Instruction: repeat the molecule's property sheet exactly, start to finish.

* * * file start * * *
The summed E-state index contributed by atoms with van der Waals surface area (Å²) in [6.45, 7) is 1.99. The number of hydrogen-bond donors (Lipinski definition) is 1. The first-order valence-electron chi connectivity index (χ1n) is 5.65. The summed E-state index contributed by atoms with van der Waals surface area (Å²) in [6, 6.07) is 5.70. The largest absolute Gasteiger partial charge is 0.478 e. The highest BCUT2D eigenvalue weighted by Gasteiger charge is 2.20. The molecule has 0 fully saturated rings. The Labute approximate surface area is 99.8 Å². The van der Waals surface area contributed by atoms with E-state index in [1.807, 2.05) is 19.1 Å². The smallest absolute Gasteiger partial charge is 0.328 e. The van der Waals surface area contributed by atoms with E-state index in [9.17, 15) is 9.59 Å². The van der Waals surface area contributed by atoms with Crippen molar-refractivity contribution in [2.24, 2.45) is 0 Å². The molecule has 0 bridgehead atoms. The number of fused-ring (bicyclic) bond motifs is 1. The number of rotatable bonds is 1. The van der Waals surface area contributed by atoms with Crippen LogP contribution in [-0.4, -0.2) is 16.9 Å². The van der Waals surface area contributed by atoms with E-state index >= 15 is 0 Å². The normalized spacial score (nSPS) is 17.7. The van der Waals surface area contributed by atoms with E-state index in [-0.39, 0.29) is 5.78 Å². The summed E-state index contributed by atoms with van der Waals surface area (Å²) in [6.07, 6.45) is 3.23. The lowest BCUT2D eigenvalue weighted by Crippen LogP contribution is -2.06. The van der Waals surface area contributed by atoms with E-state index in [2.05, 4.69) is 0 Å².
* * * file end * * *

The summed E-state index contributed by atoms with van der Waals surface area (Å²) in [6.45, 7) is 1.99. The number of hydrogen-bond donors (Lipinski definition) is 1. The first-order valence-electron chi connectivity index (χ1n) is 5.65. The summed E-state index contributed by atoms with van der Waals surface area (Å²) in [6, 6.07) is 5.70. The largest absolute Gasteiger partial charge is 0.478 e. The highest BCUT2D eigenvalue weighted by Gasteiger charge is 2.20. The molecule has 0 fully saturated rings. The Labute approximate surface area is 99.8 Å². The van der Waals surface area contributed by atoms with E-state index in [1.807, 2.05) is 19.1 Å². The smallest absolute Gasteiger partial charge is 0.328 e. The van der Waals surface area contributed by atoms with E-state index in [9.17, 15) is 9.59 Å². The van der Waals surface area contributed by atoms with Crippen molar-refractivity contribution in [2.24, 2.45) is 0 Å². The molecule has 0 bridgehead atoms. The number of fused-ring (bicyclic) bond motifs is 1. The number of rotatable bonds is 1. The van der Waals surface area contributed by atoms with Crippen LogP contribution in [-0.4, -0.2) is 16.9 Å². The van der Waals surface area contributed by atoms with E-state index >= 15 is 0 Å². The normalized spacial score (nSPS) is 17.7. The van der Waals surface area contributed by atoms with E-state index in [-0.39, 0.29) is 5.78 Å². The summed E-state index contributed by atoms with van der Waals surface area (Å²) in [6.07, 6.45) is 3.23. The lowest BCUT2D eigenvalue weighted by Crippen LogP contribution is -2.06. The van der Waals surface area contributed by atoms with E-state index in [2.05, 4.69) is 0 Å².